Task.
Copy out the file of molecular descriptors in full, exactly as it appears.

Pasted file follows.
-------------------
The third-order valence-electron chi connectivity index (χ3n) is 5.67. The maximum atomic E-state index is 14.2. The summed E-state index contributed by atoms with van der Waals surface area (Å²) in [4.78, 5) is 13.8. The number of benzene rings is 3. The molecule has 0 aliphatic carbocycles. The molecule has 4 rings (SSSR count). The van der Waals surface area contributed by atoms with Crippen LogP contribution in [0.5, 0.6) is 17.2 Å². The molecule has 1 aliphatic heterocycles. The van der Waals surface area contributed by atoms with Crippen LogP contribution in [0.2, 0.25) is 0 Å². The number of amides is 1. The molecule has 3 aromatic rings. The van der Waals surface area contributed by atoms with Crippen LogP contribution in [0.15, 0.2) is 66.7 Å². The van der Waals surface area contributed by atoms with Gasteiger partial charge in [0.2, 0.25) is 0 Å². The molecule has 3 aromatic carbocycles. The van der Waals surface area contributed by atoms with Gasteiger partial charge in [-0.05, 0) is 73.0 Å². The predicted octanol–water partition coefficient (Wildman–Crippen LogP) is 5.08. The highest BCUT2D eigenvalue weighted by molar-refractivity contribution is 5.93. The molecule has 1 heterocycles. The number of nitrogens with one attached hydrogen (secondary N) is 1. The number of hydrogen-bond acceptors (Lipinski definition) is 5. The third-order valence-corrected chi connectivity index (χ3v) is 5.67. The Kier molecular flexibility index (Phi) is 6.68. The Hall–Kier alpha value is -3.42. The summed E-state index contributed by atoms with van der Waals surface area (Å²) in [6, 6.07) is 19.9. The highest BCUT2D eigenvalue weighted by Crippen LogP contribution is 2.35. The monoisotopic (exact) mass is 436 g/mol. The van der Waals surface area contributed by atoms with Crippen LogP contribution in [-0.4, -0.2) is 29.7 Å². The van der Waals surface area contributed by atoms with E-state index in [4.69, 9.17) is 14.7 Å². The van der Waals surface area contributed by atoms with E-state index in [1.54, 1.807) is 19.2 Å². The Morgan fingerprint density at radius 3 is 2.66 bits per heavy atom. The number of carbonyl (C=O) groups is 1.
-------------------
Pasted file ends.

The third-order valence-electron chi connectivity index (χ3n) is 5.67. The maximum atomic E-state index is 14.2. The summed E-state index contributed by atoms with van der Waals surface area (Å²) in [4.78, 5) is 13.8. The number of benzene rings is 3. The molecule has 0 aliphatic carbocycles. The molecule has 4 rings (SSSR count). The van der Waals surface area contributed by atoms with Crippen LogP contribution in [0.5, 0.6) is 17.2 Å². The molecule has 1 aliphatic heterocycles. The van der Waals surface area contributed by atoms with Crippen LogP contribution in [0.2, 0.25) is 0 Å². The number of amides is 1. The molecule has 3 aromatic rings. The van der Waals surface area contributed by atoms with Crippen LogP contribution in [0.15, 0.2) is 66.7 Å². The van der Waals surface area contributed by atoms with Gasteiger partial charge in [0.2, 0.25) is 0 Å². The molecule has 3 aromatic carbocycles. The van der Waals surface area contributed by atoms with Gasteiger partial charge in [-0.05, 0) is 73.0 Å². The predicted octanol–water partition coefficient (Wildman–Crippen LogP) is 5.08. The highest BCUT2D eigenvalue weighted by molar-refractivity contribution is 5.93. The molecule has 1 heterocycles. The number of nitrogens with one attached hydrogen (secondary N) is 1. The number of hydrogen-bond acceptors (Lipinski definition) is 5. The third-order valence-corrected chi connectivity index (χ3v) is 5.67. The Kier molecular flexibility index (Phi) is 6.68. The Hall–Kier alpha value is -3.42. The summed E-state index contributed by atoms with van der Waals surface area (Å²) in [6, 6.07) is 19.9. The highest BCUT2D eigenvalue weighted by Crippen LogP contribution is 2.35. The monoisotopic (exact) mass is 436 g/mol. The van der Waals surface area contributed by atoms with Crippen LogP contribution in [-0.4, -0.2) is 29.7 Å². The van der Waals surface area contributed by atoms with E-state index in [4.69, 9.17) is 14.7 Å². The van der Waals surface area contributed by atoms with E-state index in [1.54, 1.807) is 19.2 Å². The Morgan fingerprint density at radius 3 is 2.66 bits per heavy atom. The number of carbonyl (C=O) groups is 1.